Art of the electronic age | i |
title: Art of the electronic age
year: 1993
Bibliographic Entry

Popper, Frank 1993. Art of the electronic age. New York, NY (USA):Thames and Hudson

1 The Roots of Electronic Art
2 Laser and Holographic Art
3 Video Art
4 Computer Art
5 Communication Art
6 Art, Nature and Science
7 Social and Aesthetic Implications of the Art of the Electronic Age

Highly successful and critically acclaimed, Art of the Electronic Age surveys the extraordinary artistic experimentation of the past twenty-five years and features work by such artists as Christo, Jenny Holzer, Nam June Paik, and Bill Viola. Frank Popper reveals the trends that have emerged from unprecedented innovations in technology: laser and holographic art; video, computer, and communication art; and installation, demonstration, and performance art. Illustrating his text with superb color reproductions, Popper demonstrates that this work did not emerge out of the blue, but clearly evolved from the art that preceded it. Although artists in the electronic age are experimenting with ways and means undreamed of even fifty years ago, their objective is the same as that of artists since antiquity—to create a shared aesthetic experience.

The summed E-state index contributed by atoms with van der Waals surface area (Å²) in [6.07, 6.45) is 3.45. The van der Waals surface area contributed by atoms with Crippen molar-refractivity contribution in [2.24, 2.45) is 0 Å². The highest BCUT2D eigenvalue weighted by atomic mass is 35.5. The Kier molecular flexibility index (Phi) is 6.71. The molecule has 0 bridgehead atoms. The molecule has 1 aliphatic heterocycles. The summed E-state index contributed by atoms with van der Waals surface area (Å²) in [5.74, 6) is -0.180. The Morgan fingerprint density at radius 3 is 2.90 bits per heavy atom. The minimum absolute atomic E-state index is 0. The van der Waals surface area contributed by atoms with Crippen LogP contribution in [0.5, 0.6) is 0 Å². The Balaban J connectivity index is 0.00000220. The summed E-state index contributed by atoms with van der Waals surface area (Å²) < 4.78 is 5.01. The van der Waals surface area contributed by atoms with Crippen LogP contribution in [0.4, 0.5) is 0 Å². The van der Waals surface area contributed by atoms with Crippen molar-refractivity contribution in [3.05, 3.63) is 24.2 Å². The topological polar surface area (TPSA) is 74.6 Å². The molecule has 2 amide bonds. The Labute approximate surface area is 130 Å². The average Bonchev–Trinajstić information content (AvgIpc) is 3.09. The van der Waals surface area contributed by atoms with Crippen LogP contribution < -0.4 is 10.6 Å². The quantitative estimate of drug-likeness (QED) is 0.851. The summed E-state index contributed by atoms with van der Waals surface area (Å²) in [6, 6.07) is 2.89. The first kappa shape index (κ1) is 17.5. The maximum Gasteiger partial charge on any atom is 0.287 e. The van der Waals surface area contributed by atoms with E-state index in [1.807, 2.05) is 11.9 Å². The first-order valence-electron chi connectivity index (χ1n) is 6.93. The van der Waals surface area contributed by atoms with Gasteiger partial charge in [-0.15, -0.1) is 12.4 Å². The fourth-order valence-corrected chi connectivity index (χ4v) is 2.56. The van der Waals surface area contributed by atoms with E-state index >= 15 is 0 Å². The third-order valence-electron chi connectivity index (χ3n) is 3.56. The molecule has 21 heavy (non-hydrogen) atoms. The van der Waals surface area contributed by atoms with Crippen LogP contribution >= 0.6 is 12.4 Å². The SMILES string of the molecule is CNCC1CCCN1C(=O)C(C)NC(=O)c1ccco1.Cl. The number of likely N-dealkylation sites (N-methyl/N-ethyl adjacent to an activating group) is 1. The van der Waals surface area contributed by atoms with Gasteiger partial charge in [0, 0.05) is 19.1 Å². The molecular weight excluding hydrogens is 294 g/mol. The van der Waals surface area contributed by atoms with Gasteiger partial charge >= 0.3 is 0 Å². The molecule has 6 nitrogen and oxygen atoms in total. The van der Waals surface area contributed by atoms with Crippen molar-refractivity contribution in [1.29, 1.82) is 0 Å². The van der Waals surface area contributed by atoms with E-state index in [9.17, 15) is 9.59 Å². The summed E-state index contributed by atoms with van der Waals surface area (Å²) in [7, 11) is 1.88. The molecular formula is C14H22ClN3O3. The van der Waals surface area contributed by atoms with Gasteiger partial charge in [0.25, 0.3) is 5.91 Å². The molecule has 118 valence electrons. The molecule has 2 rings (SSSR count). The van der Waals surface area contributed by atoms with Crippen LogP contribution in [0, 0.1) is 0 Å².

Paula Frosch from the Metropolitan Museum of Art Lib. in New York writes about the book: “While the aesthetic experience has always meant some interaction among artist, creation, and viewer, the current ‘electronic age’ allows a truly two-way involvement, with the possibility of input from both sides altering the creation. Popper (…) examines the interplay of art, craft, and technology in five major categories: laser and holographic art; video art; computer art; communication art; and installation demonstration and performance art. At a time in which simulation and reality become interchangeable and humans and machines are intellectually connected, Popper grounds these examinations in a traditional focus on origins, artists, and aims. He also looks at the social and political impact of the rapid communication of ideas, experience, and images. The illustrations often explain the phenomena far more clearly than the text and help to point out how the techniques have evolved as well as the unique qualities they possess. Recommended for both lay readers and scholars.” [Frosch, n. d.]

The paperback edition was published in 1997 by Thames & Hudson, London & New York.

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